‘Won’t you be missed if you don’t go back inside soon?’

‘If my hosts are troubled by my unexplained absence they will be too polite to say so. Besides, I do not have to give an account of my actions to anyone save Allah.’

The woman in front of him fell silent at that. Zahir glanced down at her small slender feet, with toenails painted the same captivating shade as her dress, and a frisson of disturbing awareness rippled though him.

‘You will need your shoes if we are to walk together.’

‘They’re over by the bench.’

Moving back towards the stone seat, with its shield of glossy green leaves and intoxicating white-flowered jasmine, Gina collected her flat tan sandals and slipped them on. When she glanced up again at Zahir, a tendril of golden hair fell forward onto her brow. She brushed it away and smiled. A woman’s smile had never had the effect of rendering him speechless before, but it did now. Clearing his throat, he didn’t even think twice about extending his hand to take hers. When she wordlessly and trustingly placed her palm inside his Zahir lost all track of space and time, and the grief and turmoil he had been so racked with since his mother had died melted into the ether…

Studying the strong-boned face, with fathomless dark brown eyes and long glossily black hair that was parallel with his shoulderblades, Gina knew she was captivated. With his full-length dark robe—the
jalabiya,
as it was called—and his lean waist encircled by a light brown wide leather belt, he might have been an imposing inhabitant of a bygone court of a wealthy Caliph…a highly trained soldier or a bodyguard, perhaps? He was built as if he could take care of himself and many others besides.

It might be an entirely dangerous action, putting her trust in a man she had only just met, but since such an overwhelming compulsion had never seized her before, Gina could only believe it was meant to be.
Kismet
as they often called it in this part of the world. Right then she needed the reassurance of a strong, understanding figure. Something told her that Zahir was a man who
did
understand feelings…the thought was quite intoxicating.

As she walked the meandering paved paths enclosed by a high stone wall that made the building very close to a fortress, with the shining moon benevolently following their progress, she wondered even more how she would endure the stultifying pattern of her day-to-day life when she got home.

When her mother recovered she had no doubt that its pattern would resume—just as though a false note had inadvertently been played, been quickly righted and then forgotten. But Gina couldn’t forget or deny her growing yearning to connect with something deeper and more real in her life. She might have fooled herself for a long time that diligent study and adding more and more academic credits to her name, her perusal of dusty old tomes and cataloguing times long past was enough to engage her, to help her feel fulfilled, but since she had come to Kabuyadir she had started to question whether that was the right path for her.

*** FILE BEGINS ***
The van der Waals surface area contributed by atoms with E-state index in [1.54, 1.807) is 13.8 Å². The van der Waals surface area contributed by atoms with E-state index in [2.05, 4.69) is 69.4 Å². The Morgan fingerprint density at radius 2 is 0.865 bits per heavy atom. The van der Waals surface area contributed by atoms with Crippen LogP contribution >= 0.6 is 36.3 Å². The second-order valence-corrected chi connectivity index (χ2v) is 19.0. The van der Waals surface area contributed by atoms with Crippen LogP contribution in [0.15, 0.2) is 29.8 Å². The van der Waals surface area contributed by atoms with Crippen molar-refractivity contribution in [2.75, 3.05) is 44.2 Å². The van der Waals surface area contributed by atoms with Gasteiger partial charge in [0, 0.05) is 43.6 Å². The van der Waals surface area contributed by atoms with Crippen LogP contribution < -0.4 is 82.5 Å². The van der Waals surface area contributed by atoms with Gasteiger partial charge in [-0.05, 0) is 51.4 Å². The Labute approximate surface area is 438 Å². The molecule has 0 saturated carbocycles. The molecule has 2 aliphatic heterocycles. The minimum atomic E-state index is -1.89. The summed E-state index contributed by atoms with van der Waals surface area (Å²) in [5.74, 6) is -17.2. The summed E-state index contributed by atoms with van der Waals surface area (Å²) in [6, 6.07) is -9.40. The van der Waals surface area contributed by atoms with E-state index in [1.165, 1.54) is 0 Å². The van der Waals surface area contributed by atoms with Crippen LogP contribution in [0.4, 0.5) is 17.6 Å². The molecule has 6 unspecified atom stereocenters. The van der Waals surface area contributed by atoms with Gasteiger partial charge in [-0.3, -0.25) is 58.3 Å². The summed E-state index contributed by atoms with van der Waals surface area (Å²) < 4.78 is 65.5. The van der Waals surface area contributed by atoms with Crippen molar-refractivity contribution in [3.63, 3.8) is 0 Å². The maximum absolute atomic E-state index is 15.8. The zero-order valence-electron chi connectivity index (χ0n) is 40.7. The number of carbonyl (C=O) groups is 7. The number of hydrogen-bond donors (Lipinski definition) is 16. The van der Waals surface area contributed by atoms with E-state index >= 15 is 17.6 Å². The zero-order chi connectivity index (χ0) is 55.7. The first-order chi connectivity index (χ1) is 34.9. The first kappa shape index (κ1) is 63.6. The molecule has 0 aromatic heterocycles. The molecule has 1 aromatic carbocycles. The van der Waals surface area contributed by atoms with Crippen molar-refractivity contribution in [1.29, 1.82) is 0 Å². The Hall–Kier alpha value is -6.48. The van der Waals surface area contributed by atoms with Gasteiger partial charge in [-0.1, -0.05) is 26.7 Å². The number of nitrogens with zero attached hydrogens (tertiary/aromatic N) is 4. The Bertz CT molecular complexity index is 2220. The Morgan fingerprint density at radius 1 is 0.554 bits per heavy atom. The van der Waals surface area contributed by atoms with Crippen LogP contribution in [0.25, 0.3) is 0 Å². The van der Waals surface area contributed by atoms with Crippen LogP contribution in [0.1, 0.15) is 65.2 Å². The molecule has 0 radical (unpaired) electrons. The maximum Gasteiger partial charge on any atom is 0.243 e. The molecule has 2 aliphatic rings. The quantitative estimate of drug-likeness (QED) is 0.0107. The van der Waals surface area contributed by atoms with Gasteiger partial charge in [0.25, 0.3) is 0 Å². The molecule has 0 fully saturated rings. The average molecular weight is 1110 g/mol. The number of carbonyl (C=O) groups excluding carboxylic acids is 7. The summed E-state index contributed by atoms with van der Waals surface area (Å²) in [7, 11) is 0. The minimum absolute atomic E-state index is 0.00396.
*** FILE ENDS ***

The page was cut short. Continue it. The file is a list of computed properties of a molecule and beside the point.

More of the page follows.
Oh, she still loved her work, but travelling to the other side of the world, discovering a sensual paradise of sights, sounds and scents she had never experienced beyond the descriptive pages of a history book, had forged in her a restlessness and a desire that would never again be subdued.

Her parents—both professors in their chosen fields—had found academic study more than enough to fulfill them and to cement their relationship. Their marriage had come about through mutual interest and professional admiration, but they hardly ever expressed more profound feelings and emotions towards each other. They had raised Gina responsibly, protected her from harm and danger and done all the right things. It had been a given that she be steered towards a career in academia. Rarely had they told her that they loved her…

Now her mother was ill, and she knew in her bones that her father’s way of dealing with it would be to retreat even more into the world of the intellect instead of feelings and emotions. Gina would sit awkwardly by her mother’s bedside and hardly what to say or talk about. Yes, her heart would swell with sympathy, but she should have rebelled long ago against the path that had been laid out for her. She should have given academia and books a very wide berth. What had it done for her? She was
dull, dull, dull!
A twenty-six-year-old singleton who lived on convenience foods because she had never learned to cook—a pattern she’d inherited from her busily studying parents—and who had never had even one relationship with a man that meant anything.

She had a couple of similarly situated friends, who scorned the very idea of a meaningful relationship because it would undoubtedly be messy and distracting and take their concentration away from their studies. But since coming to Kabuyadir Gina knew that the ‘distracting’ and totally wonderful concept of a mutually loving relationship was crystallising more and more into a longed-for desire in her heart. So much so that she could no longer ignore it…

‘Did you know that the ancient seers and astrologers used to track the destiny of kings through the stars?’ Her companion pointed up towards the navy blue bowl of sky that was liberally arrayed with clusters of tiny winking diamonds.

BOOK: One Desert Night
11.58Mb size Format: txt, pdf, ePub
ads